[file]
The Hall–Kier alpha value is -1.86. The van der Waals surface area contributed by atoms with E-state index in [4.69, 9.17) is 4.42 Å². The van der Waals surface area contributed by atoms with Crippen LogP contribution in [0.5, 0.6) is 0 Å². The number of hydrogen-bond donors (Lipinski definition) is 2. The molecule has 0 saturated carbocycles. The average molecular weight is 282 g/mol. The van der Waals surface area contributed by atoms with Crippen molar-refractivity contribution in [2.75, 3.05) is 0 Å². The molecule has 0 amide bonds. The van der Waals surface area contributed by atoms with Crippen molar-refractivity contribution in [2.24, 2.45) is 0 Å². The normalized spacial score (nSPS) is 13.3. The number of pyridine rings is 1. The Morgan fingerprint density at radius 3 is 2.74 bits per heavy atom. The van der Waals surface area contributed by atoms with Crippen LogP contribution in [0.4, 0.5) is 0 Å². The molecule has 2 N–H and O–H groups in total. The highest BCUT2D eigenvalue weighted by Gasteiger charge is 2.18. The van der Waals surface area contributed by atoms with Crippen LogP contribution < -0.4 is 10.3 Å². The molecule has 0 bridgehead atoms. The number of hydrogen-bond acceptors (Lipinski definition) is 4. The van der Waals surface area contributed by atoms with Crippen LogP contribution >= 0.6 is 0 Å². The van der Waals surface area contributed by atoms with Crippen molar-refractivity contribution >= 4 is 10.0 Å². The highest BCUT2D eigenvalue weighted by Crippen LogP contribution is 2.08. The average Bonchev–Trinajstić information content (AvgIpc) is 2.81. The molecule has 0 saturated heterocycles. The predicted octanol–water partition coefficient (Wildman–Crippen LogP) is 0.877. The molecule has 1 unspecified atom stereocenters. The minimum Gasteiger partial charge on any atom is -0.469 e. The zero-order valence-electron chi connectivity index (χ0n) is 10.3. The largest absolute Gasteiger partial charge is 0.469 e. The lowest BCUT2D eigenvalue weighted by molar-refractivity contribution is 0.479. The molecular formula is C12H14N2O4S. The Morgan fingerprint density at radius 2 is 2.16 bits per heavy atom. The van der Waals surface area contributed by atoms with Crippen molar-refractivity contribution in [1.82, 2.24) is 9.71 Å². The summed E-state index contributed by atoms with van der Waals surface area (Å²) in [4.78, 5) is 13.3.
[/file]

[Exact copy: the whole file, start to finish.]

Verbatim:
The Hall–Kier alpha value is -1.86. The van der Waals surface area contributed by atoms with E-state index in [4.69, 9.17) is 4.42 Å². The van der Waals surface area contributed by atoms with Crippen LogP contribution in [0.5, 0.6) is 0 Å². The number of hydrogen-bond donors (Lipinski definition) is 2. The molecule has 0 saturated carbocycles. The average molecular weight is 282 g/mol. The van der Waals surface area contributed by atoms with Crippen molar-refractivity contribution in [2.75, 3.05) is 0 Å². The molecule has 0 amide bonds. The van der Waals surface area contributed by atoms with Crippen molar-refractivity contribution in [2.24, 2.45) is 0 Å². The normalized spacial score (nSPS) is 13.3. The number of pyridine rings is 1. The Morgan fingerprint density at radius 3 is 2.74 bits per heavy atom. The van der Waals surface area contributed by atoms with Crippen LogP contribution in [0.4, 0.5) is 0 Å². The molecule has 2 N–H and O–H groups in total. The highest BCUT2D eigenvalue weighted by Gasteiger charge is 2.18. The van der Waals surface area contributed by atoms with Crippen LogP contribution < -0.4 is 10.3 Å². The molecule has 0 bridgehead atoms. The number of hydrogen-bond acceptors (Lipinski definition) is 4. The van der Waals surface area contributed by atoms with Crippen LogP contribution >= 0.6 is 0 Å². The van der Waals surface area contributed by atoms with Crippen molar-refractivity contribution >= 4 is 10.0 Å². The highest BCUT2D eigenvalue weighted by Crippen LogP contribution is 2.08. The average Bonchev–Trinajstić information content (AvgIpc) is 2.81. The molecule has 0 saturated heterocycles. The predicted octanol–water partition coefficient (Wildman–Crippen LogP) is 0.877. The molecule has 1 unspecified atom stereocenters. The minimum Gasteiger partial charge on any atom is -0.469 e. The zero-order valence-electron chi connectivity index (χ0n) is 10.3. The largest absolute Gasteiger partial charge is 0.469 e. The lowest BCUT2D eigenvalue weighted by molar-refractivity contribution is 0.479. The molecular formula is C12H14N2O4S. The Morgan fingerprint density at radius 2 is 2.16 bits per heavy atom. The van der Waals surface area contributed by atoms with Crippen molar-refractivity contribution in [1.82, 2.24) is 9.71 Å². The summed E-state index contributed by atoms with van der Waals surface area (Å²) in [4.78, 5) is 13.3.